Marion retired from nursing when she was 70 years old. But she kept taking care of people, and she continued to grow in faith. She became a Eucharistic minister at St Mary’s Church in Des Plaines, so she could bring Jesus to parishioners unable to get to Mass. She joined a Bible study group. She took knitting classes, and became quite accomplished at this – she loved knitting, because it allowed her to make hats and scarves and mittens, and give them to people as gifts. Marion loved to give gifts to people. Mostly Marion was a full-time grandmother.

Marion’s greatness reached its highest and most profound level as she fought to cope with the disease that attacked her relentlessly in her final years. This disease knows no cure – it does not stop or go into remission, it drags its victims forward. But Marion dug her heels in, and was pulled forward by the disease kicking & screaming. She would not quit. There was too much about her life that she loved for her to ever despair. Marion knew, too, that Jesus assured us that “my yoke is easy, and my burden is light.” (Mt. 11:30) And so she did not complain or bother with self-pity. She was frustrated, to be sure …. but only because the disease stopped her from going out in the world to enjoy its simple pleasures and more importantly, it cruelly tried to stop her from helping others.

Jesus of course already knows of Marion’s wonderful life, but when He hears her talk of it, sitting at the kitchen table of heaven, I suspect that He will smile knowingly, for He knows what it is to serve others. He knows that Marion did what He calls all of us to do: love your neighbor without end. Personal and professional accomplishments mean nothing to Jesus if one’s life is not based firmly on the Gospel. Marion’s surely was. And He knows of her suffering too, having Himself suffered in sweat and blood in the Garden of Gethsemane and in fear at His trial and scourging. And, finally, in the despair and panic on the cross at Calvary, Jesus could not breathe. Marion could not breathe at the end and suffered and probably despaired too. Jesus and His mother Mary were there with Marion when she struggled to breath in the last days of her life. And it’s likely that this is something they will talk about at the kitchen table of heaven.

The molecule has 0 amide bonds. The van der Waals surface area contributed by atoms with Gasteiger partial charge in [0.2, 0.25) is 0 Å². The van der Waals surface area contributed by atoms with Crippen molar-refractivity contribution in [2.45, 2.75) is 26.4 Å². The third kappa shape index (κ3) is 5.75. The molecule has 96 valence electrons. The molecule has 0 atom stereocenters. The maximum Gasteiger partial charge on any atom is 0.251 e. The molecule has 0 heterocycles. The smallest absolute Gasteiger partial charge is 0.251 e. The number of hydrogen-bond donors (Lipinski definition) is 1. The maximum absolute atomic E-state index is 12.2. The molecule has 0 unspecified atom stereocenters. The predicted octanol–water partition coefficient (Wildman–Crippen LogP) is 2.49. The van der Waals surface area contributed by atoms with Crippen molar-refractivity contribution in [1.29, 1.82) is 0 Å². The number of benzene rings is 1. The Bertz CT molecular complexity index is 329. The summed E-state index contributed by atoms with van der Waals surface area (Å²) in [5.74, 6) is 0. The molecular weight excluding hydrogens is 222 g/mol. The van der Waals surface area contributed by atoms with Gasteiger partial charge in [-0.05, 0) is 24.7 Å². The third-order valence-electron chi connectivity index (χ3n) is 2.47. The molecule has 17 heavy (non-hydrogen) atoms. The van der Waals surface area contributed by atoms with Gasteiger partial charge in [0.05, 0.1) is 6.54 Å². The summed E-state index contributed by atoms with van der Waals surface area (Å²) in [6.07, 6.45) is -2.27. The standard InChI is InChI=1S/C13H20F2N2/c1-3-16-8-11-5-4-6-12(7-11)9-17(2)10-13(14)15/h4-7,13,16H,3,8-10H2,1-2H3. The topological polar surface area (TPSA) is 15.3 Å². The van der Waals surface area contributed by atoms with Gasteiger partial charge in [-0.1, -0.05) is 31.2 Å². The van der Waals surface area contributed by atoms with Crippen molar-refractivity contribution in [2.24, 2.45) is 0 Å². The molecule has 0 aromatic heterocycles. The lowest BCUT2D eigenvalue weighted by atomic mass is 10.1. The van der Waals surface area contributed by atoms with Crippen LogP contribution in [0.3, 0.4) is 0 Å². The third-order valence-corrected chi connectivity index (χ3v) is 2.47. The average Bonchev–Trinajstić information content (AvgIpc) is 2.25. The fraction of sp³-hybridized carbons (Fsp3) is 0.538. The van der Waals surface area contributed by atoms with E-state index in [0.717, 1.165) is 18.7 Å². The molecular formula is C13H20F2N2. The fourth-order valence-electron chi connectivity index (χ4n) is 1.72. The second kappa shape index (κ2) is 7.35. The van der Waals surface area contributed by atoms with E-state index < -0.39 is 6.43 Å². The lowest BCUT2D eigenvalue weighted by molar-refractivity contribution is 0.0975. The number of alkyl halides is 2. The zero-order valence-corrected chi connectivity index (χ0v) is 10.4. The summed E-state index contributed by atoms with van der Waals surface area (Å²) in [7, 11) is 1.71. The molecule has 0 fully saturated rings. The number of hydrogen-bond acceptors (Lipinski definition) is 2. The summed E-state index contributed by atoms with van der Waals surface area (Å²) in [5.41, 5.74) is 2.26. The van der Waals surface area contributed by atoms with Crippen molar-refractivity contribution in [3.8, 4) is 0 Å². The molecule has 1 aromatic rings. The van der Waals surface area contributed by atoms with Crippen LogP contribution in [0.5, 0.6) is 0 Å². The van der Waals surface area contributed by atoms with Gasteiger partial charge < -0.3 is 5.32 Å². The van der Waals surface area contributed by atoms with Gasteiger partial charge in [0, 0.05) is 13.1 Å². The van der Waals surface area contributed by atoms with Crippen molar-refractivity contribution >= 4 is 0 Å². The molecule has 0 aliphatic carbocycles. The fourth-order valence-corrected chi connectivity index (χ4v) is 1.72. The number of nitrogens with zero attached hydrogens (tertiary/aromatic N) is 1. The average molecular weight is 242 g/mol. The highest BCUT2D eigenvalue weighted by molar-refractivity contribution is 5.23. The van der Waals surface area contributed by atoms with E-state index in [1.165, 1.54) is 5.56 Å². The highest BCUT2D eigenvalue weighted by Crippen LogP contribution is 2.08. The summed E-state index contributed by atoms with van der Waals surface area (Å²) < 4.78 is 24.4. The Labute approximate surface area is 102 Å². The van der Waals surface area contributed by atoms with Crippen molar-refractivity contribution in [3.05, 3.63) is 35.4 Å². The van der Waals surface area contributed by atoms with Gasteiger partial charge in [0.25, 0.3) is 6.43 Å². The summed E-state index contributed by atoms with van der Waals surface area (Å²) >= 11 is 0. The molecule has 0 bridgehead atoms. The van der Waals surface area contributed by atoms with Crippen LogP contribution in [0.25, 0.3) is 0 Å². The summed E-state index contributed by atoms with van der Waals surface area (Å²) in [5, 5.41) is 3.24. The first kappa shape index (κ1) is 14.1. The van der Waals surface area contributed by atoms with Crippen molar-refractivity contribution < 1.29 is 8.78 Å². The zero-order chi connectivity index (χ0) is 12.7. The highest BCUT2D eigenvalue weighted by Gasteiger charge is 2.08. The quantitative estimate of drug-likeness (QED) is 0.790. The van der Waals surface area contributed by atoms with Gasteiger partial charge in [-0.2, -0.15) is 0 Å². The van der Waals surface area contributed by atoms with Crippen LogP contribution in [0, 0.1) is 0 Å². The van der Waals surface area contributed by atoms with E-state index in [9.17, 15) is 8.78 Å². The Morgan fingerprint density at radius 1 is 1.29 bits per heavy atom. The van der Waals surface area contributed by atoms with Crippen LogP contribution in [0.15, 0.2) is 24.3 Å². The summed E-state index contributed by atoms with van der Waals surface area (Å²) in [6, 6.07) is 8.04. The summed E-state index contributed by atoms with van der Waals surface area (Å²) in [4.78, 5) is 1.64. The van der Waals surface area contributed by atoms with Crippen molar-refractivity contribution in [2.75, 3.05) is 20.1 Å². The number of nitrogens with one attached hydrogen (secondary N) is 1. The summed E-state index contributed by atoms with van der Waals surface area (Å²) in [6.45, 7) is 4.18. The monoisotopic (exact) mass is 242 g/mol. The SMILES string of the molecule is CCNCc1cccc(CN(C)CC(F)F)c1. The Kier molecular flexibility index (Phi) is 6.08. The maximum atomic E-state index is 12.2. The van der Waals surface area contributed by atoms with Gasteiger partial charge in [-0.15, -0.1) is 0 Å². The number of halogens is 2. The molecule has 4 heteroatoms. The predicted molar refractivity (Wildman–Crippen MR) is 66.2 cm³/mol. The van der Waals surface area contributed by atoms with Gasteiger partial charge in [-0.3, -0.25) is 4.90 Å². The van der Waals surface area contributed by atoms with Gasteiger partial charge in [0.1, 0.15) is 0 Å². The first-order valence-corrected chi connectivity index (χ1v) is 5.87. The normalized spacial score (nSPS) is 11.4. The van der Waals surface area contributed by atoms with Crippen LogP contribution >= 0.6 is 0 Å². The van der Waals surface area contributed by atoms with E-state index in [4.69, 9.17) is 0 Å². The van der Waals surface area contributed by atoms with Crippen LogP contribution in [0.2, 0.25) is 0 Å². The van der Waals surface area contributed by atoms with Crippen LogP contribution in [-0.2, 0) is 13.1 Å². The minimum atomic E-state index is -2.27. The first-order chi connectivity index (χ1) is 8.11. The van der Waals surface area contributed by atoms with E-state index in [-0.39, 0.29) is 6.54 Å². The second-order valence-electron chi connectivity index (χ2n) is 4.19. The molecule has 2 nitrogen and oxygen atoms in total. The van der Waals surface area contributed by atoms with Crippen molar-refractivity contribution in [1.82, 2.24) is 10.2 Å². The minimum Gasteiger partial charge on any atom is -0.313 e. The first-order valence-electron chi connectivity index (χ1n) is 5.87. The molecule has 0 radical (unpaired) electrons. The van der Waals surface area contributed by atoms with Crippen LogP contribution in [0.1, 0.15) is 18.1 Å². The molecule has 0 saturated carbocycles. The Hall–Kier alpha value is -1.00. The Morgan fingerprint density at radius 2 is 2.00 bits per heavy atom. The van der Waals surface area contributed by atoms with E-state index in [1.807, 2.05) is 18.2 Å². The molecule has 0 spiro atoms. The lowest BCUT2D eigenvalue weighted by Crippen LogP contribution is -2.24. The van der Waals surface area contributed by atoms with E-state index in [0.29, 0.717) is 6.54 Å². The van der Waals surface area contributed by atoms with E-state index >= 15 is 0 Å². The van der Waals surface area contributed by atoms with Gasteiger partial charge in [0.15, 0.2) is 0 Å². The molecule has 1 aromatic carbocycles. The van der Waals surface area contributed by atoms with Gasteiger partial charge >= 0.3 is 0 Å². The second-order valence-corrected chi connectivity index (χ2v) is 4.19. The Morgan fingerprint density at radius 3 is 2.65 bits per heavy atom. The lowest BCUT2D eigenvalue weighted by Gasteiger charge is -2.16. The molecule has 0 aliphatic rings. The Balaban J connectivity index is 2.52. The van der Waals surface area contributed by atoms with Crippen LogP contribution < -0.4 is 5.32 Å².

So, yes … Marion will be just awesome in heaven.

 Now she can rest, and sleep through the night. And the air is clear and cool and clean, and Marion is taking deep breaths. There are healthy, happy children all over in heaven. They will need hats and mittens, and baked goods too. She can take care of that.

Marion will wait for us all there. And if we learn the lessons of her life, and live each day in the service of others, loving every child that we can, the ones we know, and the ones we do not, with all our hearts, well then in the fullness of time and if the Lord is willing, we can be with her again. Until that day, let’s try to remember this great woman, and how kind, and wise and tough and brave she was from the beginning of her life to the very end.

Thanks to Tom Needham for letting me post this piece. 

John Needham

May 7, 2015

Spring, TX